Midtown Boca plan on hold for more input
Additional public meetings planned to discuss development.
A 1-square-mile commercial district in central Boca Raton that has long awaited a renaissance won’t see significant development until at least July — only after residents have a chance to chime in on future changes.
Midtown Boca Raton, an area along Glades Road west of Interstate 95 composed most notably of Town Center mall and surrounding commercial strips, is slated for revitalization that includes adding apartment towers, restaurants and redesigned shopping centers. But vocal residents who oppose the plan, saying it will inundate the heavily traveled Glades Road and Military Trail with more traffic, called for a “small-area plan” and public input workshops that will delay development.
An “aggressive and ideal” timeline for the area plan, said Brandon Schaad, who runs the city’s development services department, would last until at least July.
The city would hold public input sessions to gather resident feedback in March and April; convene with landowners within the district — Crocker Partners, Cypress Realty, Trademark and Simon Property Group, which owns the mall — also in March and April; analyze the area in May; develop the plan in June; and propose it to the city council in July, Schaad said.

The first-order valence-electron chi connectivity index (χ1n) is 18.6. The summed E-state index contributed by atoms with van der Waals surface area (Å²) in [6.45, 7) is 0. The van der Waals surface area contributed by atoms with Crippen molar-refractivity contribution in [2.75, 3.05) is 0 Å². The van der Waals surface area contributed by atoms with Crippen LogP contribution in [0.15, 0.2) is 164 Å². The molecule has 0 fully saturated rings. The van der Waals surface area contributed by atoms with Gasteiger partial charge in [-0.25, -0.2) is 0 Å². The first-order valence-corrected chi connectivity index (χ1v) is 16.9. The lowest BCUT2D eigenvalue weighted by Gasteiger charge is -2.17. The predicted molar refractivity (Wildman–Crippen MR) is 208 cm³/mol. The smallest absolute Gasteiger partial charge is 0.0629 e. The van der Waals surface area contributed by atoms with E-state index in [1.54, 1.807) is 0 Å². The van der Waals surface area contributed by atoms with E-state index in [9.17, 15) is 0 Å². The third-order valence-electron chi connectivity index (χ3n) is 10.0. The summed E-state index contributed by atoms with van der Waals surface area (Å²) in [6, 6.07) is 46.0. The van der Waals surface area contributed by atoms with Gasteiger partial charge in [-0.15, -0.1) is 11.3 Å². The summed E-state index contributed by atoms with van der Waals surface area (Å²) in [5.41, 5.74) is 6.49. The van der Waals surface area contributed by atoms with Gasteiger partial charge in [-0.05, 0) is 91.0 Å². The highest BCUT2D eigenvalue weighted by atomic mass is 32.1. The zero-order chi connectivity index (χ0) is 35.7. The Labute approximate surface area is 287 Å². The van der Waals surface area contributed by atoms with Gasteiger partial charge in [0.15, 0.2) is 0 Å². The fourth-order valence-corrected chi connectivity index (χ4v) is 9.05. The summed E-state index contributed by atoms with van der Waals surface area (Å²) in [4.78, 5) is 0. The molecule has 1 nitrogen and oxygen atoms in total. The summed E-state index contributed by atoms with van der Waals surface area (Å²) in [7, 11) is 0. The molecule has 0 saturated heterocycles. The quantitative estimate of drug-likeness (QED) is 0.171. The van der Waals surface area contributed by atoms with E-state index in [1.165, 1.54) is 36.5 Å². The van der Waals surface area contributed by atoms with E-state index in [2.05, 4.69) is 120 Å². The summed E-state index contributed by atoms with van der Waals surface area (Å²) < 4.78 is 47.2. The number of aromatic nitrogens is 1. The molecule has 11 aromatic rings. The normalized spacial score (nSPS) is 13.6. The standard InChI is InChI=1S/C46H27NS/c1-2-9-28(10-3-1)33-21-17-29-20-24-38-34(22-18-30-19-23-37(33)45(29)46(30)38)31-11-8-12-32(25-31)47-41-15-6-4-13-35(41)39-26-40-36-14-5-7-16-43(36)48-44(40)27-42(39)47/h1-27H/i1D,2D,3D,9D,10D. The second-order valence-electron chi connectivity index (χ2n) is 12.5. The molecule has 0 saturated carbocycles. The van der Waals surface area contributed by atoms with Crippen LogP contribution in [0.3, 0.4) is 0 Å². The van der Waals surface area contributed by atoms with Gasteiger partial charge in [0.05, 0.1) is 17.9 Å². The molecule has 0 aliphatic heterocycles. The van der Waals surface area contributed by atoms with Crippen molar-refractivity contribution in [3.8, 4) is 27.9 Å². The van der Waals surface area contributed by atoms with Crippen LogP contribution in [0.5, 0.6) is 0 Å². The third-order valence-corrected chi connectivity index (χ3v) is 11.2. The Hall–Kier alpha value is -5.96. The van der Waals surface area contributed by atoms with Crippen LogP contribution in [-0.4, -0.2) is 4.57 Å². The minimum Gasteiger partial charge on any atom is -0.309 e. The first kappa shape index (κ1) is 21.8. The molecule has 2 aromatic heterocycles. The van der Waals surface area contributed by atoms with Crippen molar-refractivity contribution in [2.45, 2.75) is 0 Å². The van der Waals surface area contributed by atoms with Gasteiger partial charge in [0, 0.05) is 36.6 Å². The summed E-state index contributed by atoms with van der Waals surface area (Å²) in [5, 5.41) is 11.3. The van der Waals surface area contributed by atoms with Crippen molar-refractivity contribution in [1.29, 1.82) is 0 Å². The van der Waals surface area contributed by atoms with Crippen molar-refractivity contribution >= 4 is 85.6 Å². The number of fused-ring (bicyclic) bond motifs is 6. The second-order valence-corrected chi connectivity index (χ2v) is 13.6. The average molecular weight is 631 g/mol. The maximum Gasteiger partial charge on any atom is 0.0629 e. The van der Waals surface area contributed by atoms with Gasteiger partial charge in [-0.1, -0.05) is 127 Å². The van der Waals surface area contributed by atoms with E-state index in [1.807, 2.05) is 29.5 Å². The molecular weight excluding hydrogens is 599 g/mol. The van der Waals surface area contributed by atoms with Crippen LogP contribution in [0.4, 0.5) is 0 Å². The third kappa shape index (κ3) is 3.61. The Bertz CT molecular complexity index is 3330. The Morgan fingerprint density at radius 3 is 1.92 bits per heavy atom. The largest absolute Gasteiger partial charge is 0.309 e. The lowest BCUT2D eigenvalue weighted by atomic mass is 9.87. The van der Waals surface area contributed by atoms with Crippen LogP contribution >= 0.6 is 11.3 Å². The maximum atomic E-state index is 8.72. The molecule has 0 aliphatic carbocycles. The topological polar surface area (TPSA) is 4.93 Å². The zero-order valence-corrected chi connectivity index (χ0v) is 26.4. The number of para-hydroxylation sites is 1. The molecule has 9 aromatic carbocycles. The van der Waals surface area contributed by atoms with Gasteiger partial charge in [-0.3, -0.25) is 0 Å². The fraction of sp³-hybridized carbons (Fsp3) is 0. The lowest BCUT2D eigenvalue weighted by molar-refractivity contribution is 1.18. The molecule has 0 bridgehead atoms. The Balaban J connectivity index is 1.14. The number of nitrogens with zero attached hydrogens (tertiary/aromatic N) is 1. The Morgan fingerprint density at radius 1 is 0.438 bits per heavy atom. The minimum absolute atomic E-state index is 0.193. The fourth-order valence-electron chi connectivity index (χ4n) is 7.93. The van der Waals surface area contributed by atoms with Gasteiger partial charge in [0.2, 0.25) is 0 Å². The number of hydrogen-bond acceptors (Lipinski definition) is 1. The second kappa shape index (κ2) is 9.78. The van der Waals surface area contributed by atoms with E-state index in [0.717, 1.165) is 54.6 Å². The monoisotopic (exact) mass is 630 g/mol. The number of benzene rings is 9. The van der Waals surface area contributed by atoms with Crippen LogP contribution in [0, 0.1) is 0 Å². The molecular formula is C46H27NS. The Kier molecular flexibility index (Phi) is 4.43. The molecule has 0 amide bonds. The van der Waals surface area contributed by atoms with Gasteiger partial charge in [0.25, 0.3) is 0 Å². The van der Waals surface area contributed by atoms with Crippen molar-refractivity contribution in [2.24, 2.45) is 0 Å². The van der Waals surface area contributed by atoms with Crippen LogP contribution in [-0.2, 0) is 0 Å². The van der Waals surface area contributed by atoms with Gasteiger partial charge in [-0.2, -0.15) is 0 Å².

“I’m emphasizing that (the timeline) is aggressive and hopeful,” he said. “I think that everybody wants to get these issues on the table and resolved.”
The large-scale rezoning and redevelopment of Midtown has been in the works since 2012, said Michael Marshall, an attorney who represents a majority of the landowners in the district. The landowners haven’t reviewed the timeline with Marshall, so he declined to comment further.
There will be two public workshops, in which residents will have the chance to comment on how many residential units the area should allow, which roads need traffic relief, pedestrian and bicyclist accommodations and any other issues.
“I’m thrilled we are doing this and I wish we had done this a year ago,” said Councilwoman Andrea O’Rourke, who proposed the small area plan at a meeting last month.
Landowners within the district have lobbied to transform Midtown into a work-live-play hub in central Boca Raton. That involves a large-scale rezoning that would allow high-rise residential buildings with up to 2,500 units in the commercial area. The rezoning was up for a vote at a January meeting, but rejected in favor of the small-area plan.
The idea behind the rezoning, called a Planned Mobility District, is to alleviate traffic by encouraging alternative transportation, like a shuttle service or bike paths, within a district where people can work and live.
But residents have complained that adding homes to the commercial area would do just the opposite — bring more traffic to congested arteries.
The area plan will outline details, such as the number of residential units allowed, the size of those units, the locations within the district, and urban planning for roads, parking and a local transit system.
The dates for public input sessions haven’t yet been set.